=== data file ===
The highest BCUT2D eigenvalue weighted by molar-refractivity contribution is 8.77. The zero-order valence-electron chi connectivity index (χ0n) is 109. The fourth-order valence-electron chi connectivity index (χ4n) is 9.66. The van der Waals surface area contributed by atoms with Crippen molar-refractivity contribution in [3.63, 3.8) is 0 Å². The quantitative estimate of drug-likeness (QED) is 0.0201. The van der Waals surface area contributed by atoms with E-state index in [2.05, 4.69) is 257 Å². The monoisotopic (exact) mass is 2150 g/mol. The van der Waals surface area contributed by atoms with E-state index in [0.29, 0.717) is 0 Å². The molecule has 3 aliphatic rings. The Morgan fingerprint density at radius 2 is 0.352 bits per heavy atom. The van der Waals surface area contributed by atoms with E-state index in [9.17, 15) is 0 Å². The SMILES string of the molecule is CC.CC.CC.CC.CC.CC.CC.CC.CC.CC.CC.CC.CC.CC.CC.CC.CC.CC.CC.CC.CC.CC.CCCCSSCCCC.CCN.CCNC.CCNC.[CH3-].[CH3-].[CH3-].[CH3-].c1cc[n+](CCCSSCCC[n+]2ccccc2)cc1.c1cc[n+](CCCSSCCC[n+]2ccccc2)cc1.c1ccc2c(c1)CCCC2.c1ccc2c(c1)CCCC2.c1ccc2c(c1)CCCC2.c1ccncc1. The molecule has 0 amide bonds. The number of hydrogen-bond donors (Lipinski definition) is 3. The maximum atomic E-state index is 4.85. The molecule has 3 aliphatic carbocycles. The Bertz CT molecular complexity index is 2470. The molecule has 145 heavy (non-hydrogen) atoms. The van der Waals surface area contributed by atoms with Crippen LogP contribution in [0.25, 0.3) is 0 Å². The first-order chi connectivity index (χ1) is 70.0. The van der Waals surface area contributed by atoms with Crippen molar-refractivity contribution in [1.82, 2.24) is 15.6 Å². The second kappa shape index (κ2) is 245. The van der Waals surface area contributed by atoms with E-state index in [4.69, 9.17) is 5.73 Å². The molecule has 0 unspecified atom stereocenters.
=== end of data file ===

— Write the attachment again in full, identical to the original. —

The highest BCUT2D eigenvalue weighted by molar-refractivity contribution is 8.77. The zero-order valence-electron chi connectivity index (χ0n) is 109. The fourth-order valence-electron chi connectivity index (χ4n) is 9.66. The van der Waals surface area contributed by atoms with Crippen molar-refractivity contribution in [3.63, 3.8) is 0 Å². The quantitative estimate of drug-likeness (QED) is 0.0201. The van der Waals surface area contributed by atoms with E-state index in [2.05, 4.69) is 257 Å². The monoisotopic (exact) mass is 2150 g/mol. The van der Waals surface area contributed by atoms with E-state index in [0.29, 0.717) is 0 Å². The molecule has 3 aliphatic rings. The Morgan fingerprint density at radius 2 is 0.352 bits per heavy atom. The van der Waals surface area contributed by atoms with E-state index in [9.17, 15) is 0 Å². The SMILES string of the molecule is CC.CC.CC.CC.CC.CC.CC.CC.CC.CC.CC.CC.CC.CC.CC.CC.CC.CC.CC.CC.CC.CC.CCCCSSCCCC.CCN.CCNC.CCNC.[CH3-].[CH3-].[CH3-].[CH3-].c1cc[n+](CCCSSCCC[n+]2ccccc2)cc1.c1cc[n+](CCCSSCCC[n+]2ccccc2)cc1.c1ccc2c(c1)CCCC2.c1ccc2c(c1)CCCC2.c1ccc2c(c1)CCCC2.c1ccncc1. The molecule has 0 amide bonds. The number of hydrogen-bond donors (Lipinski definition) is 3. The maximum atomic E-state index is 4.85. The molecule has 3 aliphatic carbocycles. The Bertz CT molecular complexity index is 2470. The molecule has 145 heavy (non-hydrogen) atoms. The van der Waals surface area contributed by atoms with Crippen LogP contribution in [0.25, 0.3) is 0 Å². The first-order chi connectivity index (χ1) is 70.0. The van der Waals surface area contributed by atoms with Crippen molar-refractivity contribution in [1.82, 2.24) is 15.6 Å². The second kappa shape index (κ2) is 245. The van der Waals surface area contributed by atoms with E-state index in [4.69, 9.17) is 5.73 Å². The molecule has 0 unspecified atom stereocenters.